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Next Stop, GPO

Hill Veteran Charged With Securing Agency’s Technical Resources

Since veteran Capitol Hill staffer Reynold Schweickhardt jumped to the Government Printing Office this spring, he’s noticed at least one major difference: fewer visitors.

“The GPO, for some reason, is a little less of a tourist destination in Washington than the Capitol,” quips Schweickhardt, now policy adviser for the printing agency’s information resources management division.

The former Californian moved to GPO’s offices on North Capitol Street in March, after more than seven years at the House Administration Committee where he guided numerous changes in technology used by Members and their staffs.

During his tenure as the panel’s director of technology, Schweickhardt oversaw the implementation of wireless BlackBerry e-mail devices for Members, a pilot program for digital mail.

“I had helped the House a great deal in the past seven and half years,” Schweickhardt said, “and there comes a point when you start to look for new challenges and new opportunities.”

Schweickhardt said his move was, in part, spurred by Public Printer Bruce James. Since taking the agency’s helm in January, James has begun restructuring the agency, including a push to disseminate more information in an electronic format.

“We have a number of assignments to complete that transition and figure out how to maximize value to the Congress and to the American people in the GPO mission, so it’s pretty dynamic,” Schweickhardt said.

Among his new responsibilities, Schweickhardt is charged with security for GPO’s information technology resources.

Much as he did while on the Hill, Schweickhardt must confront security risks created by changes in technology, such as cellular telephones and wireless email. Those changes, he notes, must be addressed while also maintaining public access to government documents, a major component of GPO’s mission.

“If we were in some intelligence agency, you could achieve security by locking the doors and not letting anyone into the building,” Schweickhardt said. “Our challenge is to keep the historical record accurate and untampered with … and at the same time inviting a great deal of public access.”

In line with those goals, GPO must also find ways to ensure permanent public access to its documents as the agency transitions to storing more information electronically and printing fewer documents, he said.

At the Federal Depository Libraries “you can find publications that GPO produced in the 1800s that are available today. And if you wanted to go back and look at electronic databases from before Y2K, for example, it would be very difficult to do that,” Schweickhardt said. “… As we go from paper to electronic, it’s ironic, but high quality paper in permanent books is still the only medium for preservation that’s really been proven over the century.”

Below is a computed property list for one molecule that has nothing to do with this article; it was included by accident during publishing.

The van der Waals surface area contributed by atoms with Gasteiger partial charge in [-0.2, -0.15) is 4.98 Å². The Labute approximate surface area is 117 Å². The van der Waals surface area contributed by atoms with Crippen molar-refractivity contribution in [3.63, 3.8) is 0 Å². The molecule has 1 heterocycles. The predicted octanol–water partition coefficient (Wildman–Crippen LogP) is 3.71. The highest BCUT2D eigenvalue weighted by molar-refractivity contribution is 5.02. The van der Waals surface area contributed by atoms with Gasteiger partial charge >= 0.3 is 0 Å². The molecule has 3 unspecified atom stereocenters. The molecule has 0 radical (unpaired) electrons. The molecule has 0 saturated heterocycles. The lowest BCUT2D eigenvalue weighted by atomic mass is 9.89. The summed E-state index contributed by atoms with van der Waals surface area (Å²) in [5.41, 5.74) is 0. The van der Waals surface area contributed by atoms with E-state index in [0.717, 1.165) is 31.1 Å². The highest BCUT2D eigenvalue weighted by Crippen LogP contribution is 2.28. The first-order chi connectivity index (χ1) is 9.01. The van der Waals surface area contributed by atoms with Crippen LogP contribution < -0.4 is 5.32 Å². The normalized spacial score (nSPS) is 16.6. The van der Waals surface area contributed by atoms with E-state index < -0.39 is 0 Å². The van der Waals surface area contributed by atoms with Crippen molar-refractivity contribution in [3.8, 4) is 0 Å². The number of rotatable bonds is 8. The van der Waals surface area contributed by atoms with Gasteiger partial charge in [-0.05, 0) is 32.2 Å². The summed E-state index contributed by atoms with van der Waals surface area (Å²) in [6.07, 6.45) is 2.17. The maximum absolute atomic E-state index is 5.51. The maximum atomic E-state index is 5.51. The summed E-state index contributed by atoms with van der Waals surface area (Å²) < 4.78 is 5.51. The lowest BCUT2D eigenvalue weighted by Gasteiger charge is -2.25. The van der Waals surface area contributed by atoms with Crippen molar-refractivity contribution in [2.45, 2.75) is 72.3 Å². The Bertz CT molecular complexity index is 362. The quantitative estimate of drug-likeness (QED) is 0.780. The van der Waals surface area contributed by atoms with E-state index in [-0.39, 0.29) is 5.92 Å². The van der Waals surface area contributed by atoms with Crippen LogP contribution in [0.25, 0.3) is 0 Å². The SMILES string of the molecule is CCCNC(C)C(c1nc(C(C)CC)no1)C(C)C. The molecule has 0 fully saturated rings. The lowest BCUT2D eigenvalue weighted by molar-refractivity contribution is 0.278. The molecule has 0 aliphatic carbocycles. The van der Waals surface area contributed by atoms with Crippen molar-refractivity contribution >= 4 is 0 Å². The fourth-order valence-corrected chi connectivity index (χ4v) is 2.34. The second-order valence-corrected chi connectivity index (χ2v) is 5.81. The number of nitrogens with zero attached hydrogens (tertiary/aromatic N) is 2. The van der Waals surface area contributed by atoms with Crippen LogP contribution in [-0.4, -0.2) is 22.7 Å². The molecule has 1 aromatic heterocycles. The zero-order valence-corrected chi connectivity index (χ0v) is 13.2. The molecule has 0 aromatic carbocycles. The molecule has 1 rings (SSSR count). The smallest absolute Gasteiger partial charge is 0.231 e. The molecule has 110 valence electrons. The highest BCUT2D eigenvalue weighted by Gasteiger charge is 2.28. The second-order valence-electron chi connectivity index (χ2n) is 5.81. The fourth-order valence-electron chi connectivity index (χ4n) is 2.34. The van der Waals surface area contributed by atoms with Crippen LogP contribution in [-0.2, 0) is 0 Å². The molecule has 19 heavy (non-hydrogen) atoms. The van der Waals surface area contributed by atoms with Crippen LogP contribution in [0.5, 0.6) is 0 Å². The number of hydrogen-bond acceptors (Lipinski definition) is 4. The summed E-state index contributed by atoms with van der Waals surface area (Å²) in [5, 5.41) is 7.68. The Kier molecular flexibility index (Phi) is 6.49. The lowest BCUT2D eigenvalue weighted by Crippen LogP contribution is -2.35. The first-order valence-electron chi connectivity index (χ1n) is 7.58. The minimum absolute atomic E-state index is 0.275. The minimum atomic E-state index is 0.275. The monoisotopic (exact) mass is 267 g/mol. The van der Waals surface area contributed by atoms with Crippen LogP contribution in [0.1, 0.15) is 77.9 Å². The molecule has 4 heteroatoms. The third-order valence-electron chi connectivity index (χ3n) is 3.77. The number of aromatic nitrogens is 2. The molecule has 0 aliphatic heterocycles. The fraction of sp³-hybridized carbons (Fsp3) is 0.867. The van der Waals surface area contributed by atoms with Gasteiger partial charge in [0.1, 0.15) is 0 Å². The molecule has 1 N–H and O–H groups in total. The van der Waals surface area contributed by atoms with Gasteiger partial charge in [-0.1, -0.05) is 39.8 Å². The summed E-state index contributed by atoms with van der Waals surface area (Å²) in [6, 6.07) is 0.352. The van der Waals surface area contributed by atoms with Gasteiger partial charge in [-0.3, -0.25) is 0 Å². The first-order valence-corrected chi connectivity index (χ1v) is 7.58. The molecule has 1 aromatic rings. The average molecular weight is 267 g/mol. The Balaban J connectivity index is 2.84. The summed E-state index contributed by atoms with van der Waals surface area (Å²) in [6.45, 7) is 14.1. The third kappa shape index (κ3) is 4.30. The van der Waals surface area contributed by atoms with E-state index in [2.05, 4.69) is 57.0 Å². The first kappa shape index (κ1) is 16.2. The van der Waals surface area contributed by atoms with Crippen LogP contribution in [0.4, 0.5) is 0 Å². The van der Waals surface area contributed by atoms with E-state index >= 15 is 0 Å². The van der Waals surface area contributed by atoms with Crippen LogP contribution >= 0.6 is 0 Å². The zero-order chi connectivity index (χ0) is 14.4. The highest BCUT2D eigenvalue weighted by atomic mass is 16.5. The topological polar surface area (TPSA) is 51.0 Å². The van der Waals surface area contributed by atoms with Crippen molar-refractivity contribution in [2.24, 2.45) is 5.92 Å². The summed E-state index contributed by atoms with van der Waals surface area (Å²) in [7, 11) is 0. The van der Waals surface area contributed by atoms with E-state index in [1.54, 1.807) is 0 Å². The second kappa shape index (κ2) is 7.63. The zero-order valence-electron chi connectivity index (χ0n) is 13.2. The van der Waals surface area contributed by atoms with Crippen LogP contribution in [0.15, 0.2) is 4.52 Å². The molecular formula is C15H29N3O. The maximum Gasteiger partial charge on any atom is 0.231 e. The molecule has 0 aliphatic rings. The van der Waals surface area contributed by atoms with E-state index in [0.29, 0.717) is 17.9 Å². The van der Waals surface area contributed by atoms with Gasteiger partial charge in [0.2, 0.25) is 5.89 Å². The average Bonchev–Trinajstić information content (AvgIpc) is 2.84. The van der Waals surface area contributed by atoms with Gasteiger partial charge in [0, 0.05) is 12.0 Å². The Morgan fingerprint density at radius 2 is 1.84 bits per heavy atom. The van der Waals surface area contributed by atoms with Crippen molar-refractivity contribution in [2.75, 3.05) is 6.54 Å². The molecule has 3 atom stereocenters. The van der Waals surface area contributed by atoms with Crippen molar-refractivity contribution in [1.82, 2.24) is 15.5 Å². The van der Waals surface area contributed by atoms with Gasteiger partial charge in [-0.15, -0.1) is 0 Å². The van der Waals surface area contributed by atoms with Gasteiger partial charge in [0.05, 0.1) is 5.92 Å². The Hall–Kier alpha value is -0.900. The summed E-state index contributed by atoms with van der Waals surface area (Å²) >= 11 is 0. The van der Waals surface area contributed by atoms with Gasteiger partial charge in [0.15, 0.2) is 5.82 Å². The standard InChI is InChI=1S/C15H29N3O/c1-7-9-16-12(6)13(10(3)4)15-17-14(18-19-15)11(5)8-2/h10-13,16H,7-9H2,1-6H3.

For now, though, Schweickhardt is focused on the creation of GPO’s new Web-based procurement system, a pilot program created by an agreement with the Office of Management and Budget to provide printing to executive branch agencies. The program is set to begin Oct. 1.

“That’s what I wake up at 3 a.m. in the morning and worry about nowadays,” he joked.

Even in his new post, Schweickhardt remains active on the Hill working with both the House Administration and Joint Printing committees.

“Really what’s important, I think, is to keep in mind that GPO is a legislative branch agency, that a lot of our work is directly tied to the function of the House and the Senate. We need to do a very good job of keeping in communication, of keeping in touch not only with the committee but with the officers in the Senate and the House,” Schweickhardt said.

“I find that it’s helpful to have participated in some of the technology that the House deployed,” he added.” It’s always a little better when you’ve got sort of a 360-degree view, it helps you to be a little bit more effective.”

Rep. Bob Ney (R-Ohio), who chairs both the Administration and Printing panels, praised Schweickhardt, noting his “institutional history” with the chamber.

“I have been tremendously impressed with Bruce James. He’s the closest we’ve gotten in years to have substantial changes at GPO,” Ney said. “When he hired Reynold Schweickhardt, he got a good one there. Reynold was part and parcel, between [Rep.] Bill Thomas’ [R-Calif.] chairmanship and mine, of all the technology you see.”

Suzanne Nelson contributed to this report.